6. The compound of claim 5, wherein the compound is selected from N-(2-methyl-4′-phenoxybiphenyl-4-yl)-N-(methylsulfonyl)glycine; N-(2-methyl-4′-phenoxybiphenyl-4-yl)-N-(methylsulfonyl)alanine; N-(2-chloro-5-methyl-4′-phenoxybiphenyl-4-yl)-N-(methylsulfonyl)glycine; tert-butyl N-(2-methyl-4′-phenoxybiphenyl-4-yl)-N-(methylsulfonyl)glycinate; and tert-butyl 2-(N-(2-methyl-4′-phenoxybiphenyl-4-yl)methylsulfonamido)propanoate.

7. The compound of claim 3, wherein R1 is R25-phenyl, wherein the phenyl ring is optionally substituted with one, two, or three substituents independently selected from halo, hydroxyl, alkyl, —R25—C(O)—O—R20, —R25—S(O)2—R20, lower alkoxy, —CF3, —CN, amino, —NO2, mono- or dialkylamino, and heteroaryl; and R25 is C1-C3 alkylene optionally substituted with one or two C1-C3 alkyl groups.

8. The compound of claim 7, wherein the compound is selected from tert-butyl 4-{[(2-methyl-4′-phenoxybiphenyl-4-yl)(methylsulfonyl)amino]methyl}benzoate; 4-{[(2-methyl-4′-phenoxybiphenyl-4-yl)(methylsulfonyl)amino]methyl}benzoic acid; 3-{[(2-methyl-4′-phenoxybiphenyl-4-yl)(methylsulfonyl)amino]methyl}benzoic acid; 4-{[(2-chloro-5-methyl-4′-phenoxybiphenyl-4-yl)(methylsulfonyl)amino]methyl}benzoic acid; 4-((N-(2-methoxy-4′-phenoxybiphenyl-4-yl)methylsulfonamido)methyl)benzoic acid; N-(4-(1H-tetrazol-5-yl)benzyl)-N-(2-chloro-4′-phenoxybiphenyl-4-yl)methanesulfonamide; 4-((N-(4′-(4-fluorophenoxy)-2-methylbiphenyl-4-yl)methylsulfonamido)methyl)benzoic acid; tert-butyl 4-((N-(4′-(4-fluorophenoxy)-2-methylbiphenyl-4-yl)methylsulfonamido)methyl)benzoate; N-methyl-4-(N-(4-(methylsulfonyl)benzyl)methylsulfonamido)-4′-phenoxybiphenyl-2-carboxamide; 4-((N-(2-fluoro-5-methyl-4′-phenoxybiphenyl-4-yl)methylsulfonamido)methyl)benzoic acid; N-(2-methyl-4′-phenoxybiphenyl-4-yl)-N-(4-nitrobenzyl)methanesulfonamide; 4-((N-(3′-fluoro-2-methyl-4′-phenoxybiphenyl-4-yl)methylsulfonamido)methyl)benzoic acid; tert-butyl 4-((N-(3-chloro-4′-phenoxybiphenyl-4-yl)methylsulfonamido)methyl)benzoate; 4-((N-(4′-phenoxybiphenyl-4-yl)methylsulfonamido)methyl)benzoic acid; tert-butyl 2-(4-((N-(2-chloro-4′-phenoxybiphenyl-4-yl)methylsulfonamido)methyl)phenyl)acetate; and 2-(4-((N-(2-chloro-4′-phenoxybiphenyl-4-yl)methylsulfonamido)methyl)phenyl)acetic acid.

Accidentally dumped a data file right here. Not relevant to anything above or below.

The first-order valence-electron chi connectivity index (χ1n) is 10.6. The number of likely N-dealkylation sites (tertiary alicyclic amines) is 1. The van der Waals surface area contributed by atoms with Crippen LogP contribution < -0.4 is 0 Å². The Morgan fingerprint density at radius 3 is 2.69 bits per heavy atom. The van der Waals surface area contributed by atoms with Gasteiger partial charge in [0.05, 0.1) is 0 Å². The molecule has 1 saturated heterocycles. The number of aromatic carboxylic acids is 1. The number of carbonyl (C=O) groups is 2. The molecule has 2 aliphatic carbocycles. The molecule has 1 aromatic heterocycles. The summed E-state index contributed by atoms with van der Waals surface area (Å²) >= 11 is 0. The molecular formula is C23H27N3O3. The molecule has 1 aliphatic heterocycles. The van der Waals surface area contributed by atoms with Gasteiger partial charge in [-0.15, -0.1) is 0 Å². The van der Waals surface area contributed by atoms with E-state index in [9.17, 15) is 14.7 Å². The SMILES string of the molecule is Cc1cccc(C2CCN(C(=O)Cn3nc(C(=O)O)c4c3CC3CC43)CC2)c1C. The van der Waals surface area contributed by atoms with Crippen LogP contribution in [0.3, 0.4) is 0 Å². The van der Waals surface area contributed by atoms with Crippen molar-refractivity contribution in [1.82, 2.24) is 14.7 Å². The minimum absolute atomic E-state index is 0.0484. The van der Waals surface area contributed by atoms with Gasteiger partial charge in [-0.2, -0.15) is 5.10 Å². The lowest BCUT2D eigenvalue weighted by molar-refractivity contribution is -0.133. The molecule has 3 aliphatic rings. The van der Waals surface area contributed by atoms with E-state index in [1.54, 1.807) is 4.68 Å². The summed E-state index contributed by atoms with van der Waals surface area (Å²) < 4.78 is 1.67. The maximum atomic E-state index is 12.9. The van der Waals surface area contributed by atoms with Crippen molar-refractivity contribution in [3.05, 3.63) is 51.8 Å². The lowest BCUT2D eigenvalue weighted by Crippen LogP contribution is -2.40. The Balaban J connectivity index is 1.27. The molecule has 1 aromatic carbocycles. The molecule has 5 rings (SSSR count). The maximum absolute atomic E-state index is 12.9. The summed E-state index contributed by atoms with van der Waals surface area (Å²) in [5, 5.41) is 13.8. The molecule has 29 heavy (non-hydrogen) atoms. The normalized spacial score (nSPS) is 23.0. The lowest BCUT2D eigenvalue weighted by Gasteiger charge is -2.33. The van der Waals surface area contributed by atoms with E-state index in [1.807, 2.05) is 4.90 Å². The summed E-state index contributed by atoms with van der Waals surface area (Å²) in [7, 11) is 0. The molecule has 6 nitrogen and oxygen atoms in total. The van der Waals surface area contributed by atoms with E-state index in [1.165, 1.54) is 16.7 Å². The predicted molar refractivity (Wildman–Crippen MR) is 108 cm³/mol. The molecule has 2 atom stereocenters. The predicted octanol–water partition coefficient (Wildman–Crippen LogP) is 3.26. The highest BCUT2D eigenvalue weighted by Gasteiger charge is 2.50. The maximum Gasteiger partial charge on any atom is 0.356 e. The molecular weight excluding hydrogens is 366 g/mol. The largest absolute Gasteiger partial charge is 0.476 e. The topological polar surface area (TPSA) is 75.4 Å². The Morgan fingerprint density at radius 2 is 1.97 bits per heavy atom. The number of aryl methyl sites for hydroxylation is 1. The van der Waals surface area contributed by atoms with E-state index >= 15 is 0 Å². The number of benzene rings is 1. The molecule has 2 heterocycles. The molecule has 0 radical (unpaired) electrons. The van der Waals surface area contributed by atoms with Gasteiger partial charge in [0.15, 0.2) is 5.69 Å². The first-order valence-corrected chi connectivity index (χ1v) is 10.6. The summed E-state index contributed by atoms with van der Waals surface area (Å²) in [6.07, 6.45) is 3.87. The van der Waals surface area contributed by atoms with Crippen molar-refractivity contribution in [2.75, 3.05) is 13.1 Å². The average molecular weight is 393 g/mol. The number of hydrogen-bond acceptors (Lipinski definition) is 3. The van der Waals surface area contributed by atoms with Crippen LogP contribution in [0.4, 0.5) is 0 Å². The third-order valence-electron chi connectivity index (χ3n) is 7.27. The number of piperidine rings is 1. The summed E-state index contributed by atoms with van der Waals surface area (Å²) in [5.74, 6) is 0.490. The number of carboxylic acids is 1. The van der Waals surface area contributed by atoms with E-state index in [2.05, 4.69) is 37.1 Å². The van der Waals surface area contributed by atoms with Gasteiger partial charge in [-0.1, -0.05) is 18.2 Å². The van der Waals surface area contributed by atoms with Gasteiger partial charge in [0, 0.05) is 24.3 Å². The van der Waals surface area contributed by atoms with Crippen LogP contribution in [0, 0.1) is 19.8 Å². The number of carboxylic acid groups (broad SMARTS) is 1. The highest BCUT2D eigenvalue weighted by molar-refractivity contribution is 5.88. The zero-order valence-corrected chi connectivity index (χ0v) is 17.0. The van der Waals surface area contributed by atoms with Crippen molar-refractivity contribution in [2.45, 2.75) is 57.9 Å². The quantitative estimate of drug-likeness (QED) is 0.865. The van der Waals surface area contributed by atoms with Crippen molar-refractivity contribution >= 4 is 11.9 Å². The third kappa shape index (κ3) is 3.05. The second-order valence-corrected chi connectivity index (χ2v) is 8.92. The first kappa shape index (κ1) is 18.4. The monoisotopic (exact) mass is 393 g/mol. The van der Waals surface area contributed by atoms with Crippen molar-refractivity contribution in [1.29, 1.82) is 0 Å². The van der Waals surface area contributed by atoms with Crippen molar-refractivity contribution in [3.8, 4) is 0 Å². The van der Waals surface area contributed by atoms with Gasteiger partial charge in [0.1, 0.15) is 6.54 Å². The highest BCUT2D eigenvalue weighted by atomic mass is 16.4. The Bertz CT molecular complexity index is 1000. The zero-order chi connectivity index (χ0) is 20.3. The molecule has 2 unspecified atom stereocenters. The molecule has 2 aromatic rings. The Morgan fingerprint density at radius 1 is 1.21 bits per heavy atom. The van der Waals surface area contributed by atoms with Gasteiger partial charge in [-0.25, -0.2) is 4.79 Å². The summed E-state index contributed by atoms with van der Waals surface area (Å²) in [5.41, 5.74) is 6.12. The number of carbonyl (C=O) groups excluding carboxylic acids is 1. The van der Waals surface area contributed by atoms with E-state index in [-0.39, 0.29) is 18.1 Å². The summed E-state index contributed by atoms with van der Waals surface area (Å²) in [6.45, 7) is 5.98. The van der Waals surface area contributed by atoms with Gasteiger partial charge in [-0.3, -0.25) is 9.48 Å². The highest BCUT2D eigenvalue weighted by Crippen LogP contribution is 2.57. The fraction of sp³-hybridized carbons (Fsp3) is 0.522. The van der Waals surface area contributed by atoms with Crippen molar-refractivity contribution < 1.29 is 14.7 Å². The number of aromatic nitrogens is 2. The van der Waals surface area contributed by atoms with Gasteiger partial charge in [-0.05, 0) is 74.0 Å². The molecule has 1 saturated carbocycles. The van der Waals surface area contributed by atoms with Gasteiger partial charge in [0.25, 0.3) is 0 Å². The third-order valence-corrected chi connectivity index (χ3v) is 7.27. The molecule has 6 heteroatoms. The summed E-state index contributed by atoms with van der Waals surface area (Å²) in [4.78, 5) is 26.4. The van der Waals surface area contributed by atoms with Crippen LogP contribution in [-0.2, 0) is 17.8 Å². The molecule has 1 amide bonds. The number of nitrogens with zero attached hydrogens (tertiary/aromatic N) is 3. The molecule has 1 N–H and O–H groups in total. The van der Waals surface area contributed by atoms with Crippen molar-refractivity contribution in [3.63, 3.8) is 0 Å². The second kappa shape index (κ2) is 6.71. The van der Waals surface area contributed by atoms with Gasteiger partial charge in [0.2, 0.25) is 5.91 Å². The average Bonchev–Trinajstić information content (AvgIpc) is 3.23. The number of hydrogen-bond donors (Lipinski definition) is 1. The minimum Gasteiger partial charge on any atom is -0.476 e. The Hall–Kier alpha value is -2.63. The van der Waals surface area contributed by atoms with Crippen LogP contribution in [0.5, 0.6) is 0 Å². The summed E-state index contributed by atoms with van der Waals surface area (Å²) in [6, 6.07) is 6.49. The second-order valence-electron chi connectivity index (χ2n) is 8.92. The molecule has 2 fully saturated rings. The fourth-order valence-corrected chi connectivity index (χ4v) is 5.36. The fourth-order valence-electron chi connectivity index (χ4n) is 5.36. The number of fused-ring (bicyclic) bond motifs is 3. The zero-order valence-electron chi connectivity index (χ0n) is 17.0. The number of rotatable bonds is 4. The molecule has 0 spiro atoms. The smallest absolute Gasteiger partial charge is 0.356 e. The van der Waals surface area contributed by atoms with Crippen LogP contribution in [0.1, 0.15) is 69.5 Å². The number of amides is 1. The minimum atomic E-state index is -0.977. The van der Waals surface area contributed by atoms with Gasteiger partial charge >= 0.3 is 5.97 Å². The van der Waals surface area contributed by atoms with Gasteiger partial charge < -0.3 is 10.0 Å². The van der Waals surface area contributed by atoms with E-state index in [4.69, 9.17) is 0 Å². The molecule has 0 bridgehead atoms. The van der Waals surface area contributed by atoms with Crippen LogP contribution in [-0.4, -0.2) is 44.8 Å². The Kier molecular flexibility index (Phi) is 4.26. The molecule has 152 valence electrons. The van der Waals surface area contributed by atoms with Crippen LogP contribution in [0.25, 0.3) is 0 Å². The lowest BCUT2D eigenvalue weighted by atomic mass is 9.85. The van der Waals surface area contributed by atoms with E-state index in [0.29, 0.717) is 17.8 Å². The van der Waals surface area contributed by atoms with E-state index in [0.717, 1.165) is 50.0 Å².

9. The compound of claim 3, wherein R7 is optionally substituted cycloalkyl.